[an error occurred while processing this directive]
BBC News
watch One-Minute World News
Last Updated: Friday, 30 June 2006, 12:53 GMT 13:53 UK
British Empire lessons proposed
Last days of the Raj: Viceroy Mountbatten in Delhi, 1947
Pupils will study the impact of the empire on different people
Secondary school pupils in England will learn more about the British Empire under new guidance for schools.

The draft changes to the Key Stage 3 curriculum will see 11 to 14-year-olds given a clearer picture of the impact of the empire on different people.

But a prescriptive list of texts for English lessons has been dropped.

The Qualifications and Curriculum Authority has drafted the changes to the curriculum in an attempt to give schools greater freedom over classes.

The changes will also allow teachers to tailor subject content to meet pupils' individual needs, as set out in a government white paper on 14 to 19 learning.

Currently, history classes cover "how expansion of trade and colonisation, industrialisation and political changes affected the UK" under a heading of Britain 1750-1900.

The draft guidelines say pupils must cover "the nature of empires including the British Empire and its impact on different people".

The QCA's history adviser, Jerome Freeman, said empire had been given "more emphasis and greater strength".

"It is a significant part of British history and a topic that history teachers have to embrace more."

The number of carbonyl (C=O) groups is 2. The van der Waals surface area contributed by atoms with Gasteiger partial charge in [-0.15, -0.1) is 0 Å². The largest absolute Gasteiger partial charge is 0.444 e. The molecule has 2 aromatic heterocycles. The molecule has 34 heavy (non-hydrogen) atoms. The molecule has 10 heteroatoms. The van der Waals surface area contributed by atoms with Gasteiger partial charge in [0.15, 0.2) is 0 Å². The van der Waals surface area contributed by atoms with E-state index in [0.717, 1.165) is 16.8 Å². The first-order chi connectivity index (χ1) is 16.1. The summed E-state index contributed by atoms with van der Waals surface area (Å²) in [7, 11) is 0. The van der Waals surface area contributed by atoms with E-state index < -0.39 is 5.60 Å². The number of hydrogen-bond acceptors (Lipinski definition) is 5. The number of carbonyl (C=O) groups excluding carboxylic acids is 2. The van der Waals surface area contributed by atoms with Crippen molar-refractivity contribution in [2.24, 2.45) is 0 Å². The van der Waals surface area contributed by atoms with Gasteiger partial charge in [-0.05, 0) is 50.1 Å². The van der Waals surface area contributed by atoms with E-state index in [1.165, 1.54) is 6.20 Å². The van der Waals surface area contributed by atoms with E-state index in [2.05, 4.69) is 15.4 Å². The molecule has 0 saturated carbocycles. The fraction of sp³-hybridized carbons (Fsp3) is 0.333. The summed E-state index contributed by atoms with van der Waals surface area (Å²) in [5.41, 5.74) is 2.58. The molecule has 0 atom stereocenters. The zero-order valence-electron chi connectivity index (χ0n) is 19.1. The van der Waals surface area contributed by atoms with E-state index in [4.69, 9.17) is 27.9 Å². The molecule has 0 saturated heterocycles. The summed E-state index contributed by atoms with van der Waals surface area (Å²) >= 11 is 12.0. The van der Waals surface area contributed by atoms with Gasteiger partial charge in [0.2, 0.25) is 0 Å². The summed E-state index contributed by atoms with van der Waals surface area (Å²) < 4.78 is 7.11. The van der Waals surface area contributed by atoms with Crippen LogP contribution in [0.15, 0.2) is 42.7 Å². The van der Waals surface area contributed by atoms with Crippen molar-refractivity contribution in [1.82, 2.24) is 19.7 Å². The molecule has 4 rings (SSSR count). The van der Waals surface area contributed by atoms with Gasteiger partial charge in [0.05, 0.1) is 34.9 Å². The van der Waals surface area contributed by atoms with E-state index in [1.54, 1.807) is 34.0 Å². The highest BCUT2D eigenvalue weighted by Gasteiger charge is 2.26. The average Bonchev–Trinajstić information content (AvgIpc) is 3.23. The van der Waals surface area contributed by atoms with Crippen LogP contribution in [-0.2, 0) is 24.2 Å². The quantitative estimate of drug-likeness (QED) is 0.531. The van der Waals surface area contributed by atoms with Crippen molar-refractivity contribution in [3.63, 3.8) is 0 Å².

Two years ago Ofsted inspectors said schools in England spent "insufficient time" teaching about the British Empire and called on teachers to raise awareness of the empire's "controversial legacy"

Shakespeare survives

In English, the current requirement for teachers to choose texts from a prescribed list of pre-1914 authors - including Jane Austen, Geoffrey Chaucer, Wordsworth and Dickens - has been dropped.

Instead pupils must study "stories, poetry and drama written before, during and after the 20th century" and texts that enable them "to appreciate the qualities and distinctiveness of texts from different cultures and traditions".

And pupils will still be required to study "at least one play by Shakespeare".

In PE, swimming has been dropped from the list of six options in favour of "exercising for the benefit of health and wellbeing".

A QCA spokesman said: "These are early draft programmes of study which we have been consulting on.

"There will be further work and further stages of consultation before the new Key Stage 3 curriculum is introduced."


SEE ALSO
'Teach more about British Empire'
11 Jul 04 |  Education
History exams 'seriously flawed'
01 Mar 05 |  Education
The (British) Empire strikes back
13 Jul 04 |  Magazine

RELATED BBC LINKS

RELATED INTERNET LINKS
The BBC is not responsible for the content of external internet sites



FEATURES, VIEWS, ANALYSIS
Has China's housing bubble burst?
How the world's oldest clove tree defied an empire
Why Royal Ballet principal Sergei Polunin quit

PRODUCTS & SERVICES

Americas Africa Europe Middle East South Asia Asia Pacific